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Like It or Not, America Has Played the Race Card Again

Why do I allege that America has played the race card? Because Senate Majority Leader Harry Reid’s private musings about race have now come out of the closet. Reid said what many Americans think: President Barack Obama is light skinned and has no “Negro dialect” unless he wants to. Reid is spot on.


If he misunderstood anything, he misunderstood the optics of racial politics. The Republicans will compare him to Trent Lott, who was forced to resign when he said, “the United States would have avoided “all these problems” if then-segregationist Strom Thurmond had been elected president in 1948. Reid is no Lott. And, perhaps we would not have had all of these problems, if Reid had not aired America’s dirty racial laundry.


First, while I don’t know what a “Negro dialect” is, I know many Blacks identify with and embrace the term, Negro without chagrin. I know many Blacks use one dialect when in the presence in the Blacks and another when in the presence of Whites. “It’s like that and that’s the way it is.”


Second, the reality is in America color matters regardless of whether liberal elites, conveniently Black scholars and opportunistic conservatives wish to acknowledge that it does.


According to political scientist Nayda Terkildsen, who studied the effect of skin color on White voting preference, voters do see color. She published a paper titled “When White Voters Evaluate Black Candidates: The Processing Implications of Candidate Skin Color, Prejudice, and Self-Monitoring.” It described the results of her experimental study. In the study, she presented a random sample of adults descriptions of “one of three fictitious candidates running for governor.” Each candidate was described in identical terms with the only difference being an attached photograph of either “a white male, a light-complected (sic) Black male, or a dark-complected (sic) Black male.”


Terkildsen found a statistically significant effect that “Black candidates were penalized by White voters based on the candidate’s race, skin color, and individual levels of racial prejudice.” In other words, color counts despite the politically correct balderdash on race that has infected America. America is racial not “post-racial.”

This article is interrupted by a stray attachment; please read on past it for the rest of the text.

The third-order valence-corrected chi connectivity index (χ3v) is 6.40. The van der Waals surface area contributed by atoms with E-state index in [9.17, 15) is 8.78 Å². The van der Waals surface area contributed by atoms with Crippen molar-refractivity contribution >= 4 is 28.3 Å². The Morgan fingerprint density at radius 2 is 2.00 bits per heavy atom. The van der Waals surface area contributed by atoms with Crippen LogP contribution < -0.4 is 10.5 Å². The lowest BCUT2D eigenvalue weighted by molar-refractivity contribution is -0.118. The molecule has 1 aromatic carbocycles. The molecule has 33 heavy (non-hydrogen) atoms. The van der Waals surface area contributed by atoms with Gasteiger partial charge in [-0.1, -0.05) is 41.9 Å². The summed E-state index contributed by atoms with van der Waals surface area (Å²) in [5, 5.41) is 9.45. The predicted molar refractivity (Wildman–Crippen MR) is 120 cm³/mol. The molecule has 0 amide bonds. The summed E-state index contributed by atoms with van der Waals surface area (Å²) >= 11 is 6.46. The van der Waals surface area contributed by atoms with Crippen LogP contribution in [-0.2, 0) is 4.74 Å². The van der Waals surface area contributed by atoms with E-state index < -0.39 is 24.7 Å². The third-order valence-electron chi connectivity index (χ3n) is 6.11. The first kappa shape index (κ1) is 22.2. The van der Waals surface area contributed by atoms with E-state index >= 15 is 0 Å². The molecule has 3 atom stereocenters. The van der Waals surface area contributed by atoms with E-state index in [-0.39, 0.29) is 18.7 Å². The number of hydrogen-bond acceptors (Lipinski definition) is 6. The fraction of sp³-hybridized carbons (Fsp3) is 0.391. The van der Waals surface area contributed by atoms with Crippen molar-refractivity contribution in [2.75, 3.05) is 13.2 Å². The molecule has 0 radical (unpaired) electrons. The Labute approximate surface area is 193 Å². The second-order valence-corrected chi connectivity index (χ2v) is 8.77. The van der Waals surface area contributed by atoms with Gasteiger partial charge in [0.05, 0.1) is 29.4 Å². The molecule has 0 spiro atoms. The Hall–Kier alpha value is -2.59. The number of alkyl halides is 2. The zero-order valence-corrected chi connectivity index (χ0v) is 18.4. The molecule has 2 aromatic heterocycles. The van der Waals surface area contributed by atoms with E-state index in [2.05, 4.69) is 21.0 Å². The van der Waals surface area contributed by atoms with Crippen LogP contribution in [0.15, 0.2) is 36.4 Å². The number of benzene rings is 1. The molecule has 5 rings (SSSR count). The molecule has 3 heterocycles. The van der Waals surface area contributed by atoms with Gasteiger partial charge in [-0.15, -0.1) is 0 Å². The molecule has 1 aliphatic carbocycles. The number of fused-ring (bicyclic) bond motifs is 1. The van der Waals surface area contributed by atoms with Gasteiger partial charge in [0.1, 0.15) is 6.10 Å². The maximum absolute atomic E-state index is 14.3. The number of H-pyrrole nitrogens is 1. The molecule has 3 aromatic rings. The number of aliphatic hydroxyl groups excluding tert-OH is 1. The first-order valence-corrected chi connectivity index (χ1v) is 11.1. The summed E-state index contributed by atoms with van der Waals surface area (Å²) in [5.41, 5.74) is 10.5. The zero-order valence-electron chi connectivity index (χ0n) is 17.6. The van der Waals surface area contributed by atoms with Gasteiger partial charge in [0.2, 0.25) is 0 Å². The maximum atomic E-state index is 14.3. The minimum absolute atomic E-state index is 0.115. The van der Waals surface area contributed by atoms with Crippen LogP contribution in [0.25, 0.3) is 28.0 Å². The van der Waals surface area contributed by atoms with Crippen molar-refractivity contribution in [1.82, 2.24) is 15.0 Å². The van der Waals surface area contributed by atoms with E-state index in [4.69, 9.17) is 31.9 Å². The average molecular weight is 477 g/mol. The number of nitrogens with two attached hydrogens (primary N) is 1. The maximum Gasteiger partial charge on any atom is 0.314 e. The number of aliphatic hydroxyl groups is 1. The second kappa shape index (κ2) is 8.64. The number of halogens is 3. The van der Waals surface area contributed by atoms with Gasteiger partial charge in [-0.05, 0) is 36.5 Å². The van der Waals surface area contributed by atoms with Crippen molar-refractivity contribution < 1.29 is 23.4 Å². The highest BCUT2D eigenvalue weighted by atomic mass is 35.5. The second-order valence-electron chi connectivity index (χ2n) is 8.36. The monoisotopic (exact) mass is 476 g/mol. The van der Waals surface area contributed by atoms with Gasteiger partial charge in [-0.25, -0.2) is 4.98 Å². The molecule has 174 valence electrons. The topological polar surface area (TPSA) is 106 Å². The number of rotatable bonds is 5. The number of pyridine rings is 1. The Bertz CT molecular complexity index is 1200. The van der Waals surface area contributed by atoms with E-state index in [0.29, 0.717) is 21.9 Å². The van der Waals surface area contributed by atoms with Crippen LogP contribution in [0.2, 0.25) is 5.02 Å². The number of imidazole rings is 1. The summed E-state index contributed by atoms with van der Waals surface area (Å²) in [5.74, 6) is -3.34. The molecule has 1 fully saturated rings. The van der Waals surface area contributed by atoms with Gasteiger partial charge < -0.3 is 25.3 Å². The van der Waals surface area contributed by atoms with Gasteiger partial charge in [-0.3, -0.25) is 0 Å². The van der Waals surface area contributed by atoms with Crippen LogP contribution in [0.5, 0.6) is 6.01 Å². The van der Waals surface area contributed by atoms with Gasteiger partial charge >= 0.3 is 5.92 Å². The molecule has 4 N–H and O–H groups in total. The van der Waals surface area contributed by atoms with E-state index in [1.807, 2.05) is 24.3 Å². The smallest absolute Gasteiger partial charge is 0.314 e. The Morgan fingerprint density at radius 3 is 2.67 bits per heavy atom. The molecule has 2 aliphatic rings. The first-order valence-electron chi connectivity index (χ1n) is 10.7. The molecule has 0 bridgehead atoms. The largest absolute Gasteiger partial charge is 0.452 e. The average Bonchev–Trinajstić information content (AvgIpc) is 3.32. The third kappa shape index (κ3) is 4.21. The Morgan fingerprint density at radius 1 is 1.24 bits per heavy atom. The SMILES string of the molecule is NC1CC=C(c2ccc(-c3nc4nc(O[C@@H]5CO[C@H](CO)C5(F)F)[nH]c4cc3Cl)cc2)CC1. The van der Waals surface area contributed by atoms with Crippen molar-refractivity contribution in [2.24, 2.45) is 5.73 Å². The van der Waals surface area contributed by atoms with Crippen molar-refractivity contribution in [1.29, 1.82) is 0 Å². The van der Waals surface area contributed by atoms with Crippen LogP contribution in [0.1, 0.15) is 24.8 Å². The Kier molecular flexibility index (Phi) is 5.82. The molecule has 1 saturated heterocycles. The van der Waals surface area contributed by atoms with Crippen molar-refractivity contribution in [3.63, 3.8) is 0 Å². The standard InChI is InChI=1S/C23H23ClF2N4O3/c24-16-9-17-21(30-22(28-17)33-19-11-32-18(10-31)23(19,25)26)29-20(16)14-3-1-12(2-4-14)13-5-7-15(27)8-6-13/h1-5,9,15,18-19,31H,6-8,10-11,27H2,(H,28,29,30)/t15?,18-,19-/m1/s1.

Third, the president’s own public racial narrative supports Reid’s statement.  In his speech to the 2004 Democratic National Convention, Obama said, “Well, I say to them tonight, there is not a liberal America and a conservative America – there is the United States of America. There is not a Black America and a White America and Latino America and Asian America – there’s the United States of America.”


Yes, Mr. President, the United States of America is where even you (the most powerful man in the world) can’t talk about race in any meaningful way. It’s also where, as a candidate for president, you took the shackles of race off only when Rev. Jeremiah Wright forced you to do so lest you were to lose the election; where it was insisted that Justice Sonia Sotomayor step back from her wise Latina comment, lest she lose confirmation to the United States Supreme Court; where you chastised your Attorney General for calling America a nation of cowards on race, lest you lose the support of the post-racial apologists; and where you, Mr. President, had to drink beer rather than eat crow when you appeared to talk about race in the Dr. Henry Louis Gates case.


Fourth, spare me the feigned outrage of Michael Steele and Liz Cheney who have both called on Reid to resign. As I wrote in my piece, “The Curious Case of Michael Steele”, since being elected chair of the GOP Steele has been dissed by the party. And the Republican Party has rejected his fried chicken and potato salad strategy.


In an interview with Cameron Cowan of, Steele promised to lure more Blacks to the Republican Party by offering fried chicken and potato salad. Perhaps had he used Negro dialect and offered chitlins, the strategy would have worked.


Steele calling for Reid to resign is, in fact, the pot calling the kettle black.


As for Cheney, who said, “I don’t think racism is OK, George, whether you’re saying it in private or in public. And the excuse of it by liberals, you know, is really inexcusable.” Before this incident, I don’t recall Cheney being an outspoken advocate for racial equality. Perhaps her racial advocacy was delivered in an undisclosed location or in a bunker accessible only to those with the proper credentials.


Cheney, liberals, conservatives and others who live in racial glass houses shouldn’t throw stones.


Reid and the chattering class prove the central theme in my book The Construction and Rearticulation of Race in a “Post-Racial” America which is: The Negro Problem in 2008 is part law, part politics, part oppression, part internalized oppression and part ideology. As America becomes more polarized into red states and blue states, into liberals and conservatives, into right, left, and even further into Black and White, racism has become even more pronounced if not more difficult to identify.


Beware America, racial objects in the rear view mirror are closer than they appear. 


Dr. Christopher J. Metzler is the author of The Construction and Rearticulation of Race in a ‘Post-Racial’ America and an associate dean at Georgetown University’s School of Continuing Studies.

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